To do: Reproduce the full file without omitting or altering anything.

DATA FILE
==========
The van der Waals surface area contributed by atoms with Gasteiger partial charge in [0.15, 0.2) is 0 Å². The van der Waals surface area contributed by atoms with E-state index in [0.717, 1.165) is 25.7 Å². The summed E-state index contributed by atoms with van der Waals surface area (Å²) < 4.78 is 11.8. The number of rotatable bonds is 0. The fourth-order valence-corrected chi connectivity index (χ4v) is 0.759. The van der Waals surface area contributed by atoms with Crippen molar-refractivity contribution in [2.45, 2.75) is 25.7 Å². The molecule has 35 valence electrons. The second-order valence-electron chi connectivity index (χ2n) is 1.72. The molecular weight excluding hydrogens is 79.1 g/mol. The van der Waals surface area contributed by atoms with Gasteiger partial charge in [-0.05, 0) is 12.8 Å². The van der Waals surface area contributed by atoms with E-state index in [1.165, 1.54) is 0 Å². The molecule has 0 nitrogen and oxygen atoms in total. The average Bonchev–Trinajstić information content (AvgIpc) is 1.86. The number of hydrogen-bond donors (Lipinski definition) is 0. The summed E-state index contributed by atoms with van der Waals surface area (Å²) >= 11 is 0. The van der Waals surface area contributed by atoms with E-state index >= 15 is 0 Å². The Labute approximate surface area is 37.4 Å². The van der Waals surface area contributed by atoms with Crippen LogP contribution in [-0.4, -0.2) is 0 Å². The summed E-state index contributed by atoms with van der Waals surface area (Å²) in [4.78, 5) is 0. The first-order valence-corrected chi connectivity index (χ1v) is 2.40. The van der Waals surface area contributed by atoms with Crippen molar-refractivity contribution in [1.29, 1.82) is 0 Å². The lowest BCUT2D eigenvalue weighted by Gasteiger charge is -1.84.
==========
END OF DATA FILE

The van der Waals surface area contributed by atoms with Gasteiger partial charge in [0.15, 0.2) is 0 Å². The van der Waals surface area contributed by atoms with E-state index in [0.717, 1.165) is 25.7 Å². The summed E-state index contributed by atoms with van der Waals surface area (Å²) < 4.78 is 11.8. The number of rotatable bonds is 0. The fourth-order valence-corrected chi connectivity index (χ4v) is 0.759. The van der Waals surface area contributed by atoms with Crippen molar-refractivity contribution in [2.45, 2.75) is 25.7 Å². The molecule has 35 valence electrons. The second-order valence-electron chi connectivity index (χ2n) is 1.72. The molecular weight excluding hydrogens is 79.1 g/mol. The van der Waals surface area contributed by atoms with Gasteiger partial charge in [-0.05, 0) is 12.8 Å². The van der Waals surface area contributed by atoms with E-state index in [1.165, 1.54) is 0 Å². The molecule has 0 nitrogen and oxygen atoms in total. The average Bonchev–Trinajstić information content (AvgIpc) is 1.86. The number of hydrogen-bond donors (Lipinski definition) is 0. The summed E-state index contributed by atoms with van der Waals surface area (Å²) >= 11 is 0. The van der Waals surface area contributed by atoms with E-state index >= 15 is 0 Å². The Labute approximate surface area is 37.4 Å². The van der Waals surface area contributed by atoms with Crippen LogP contribution in [-0.4, -0.2) is 0 Å². The summed E-state index contributed by atoms with van der Waals surface area (Å²) in [4.78, 5) is 0. The first-order valence-corrected chi connectivity index (χ1v) is 2.40. The van der Waals surface area contributed by atoms with Crippen molar-refractivity contribution in [1.29, 1.82) is 0 Å². The lowest BCUT2D eigenvalue weighted by Gasteiger charge is -1.84.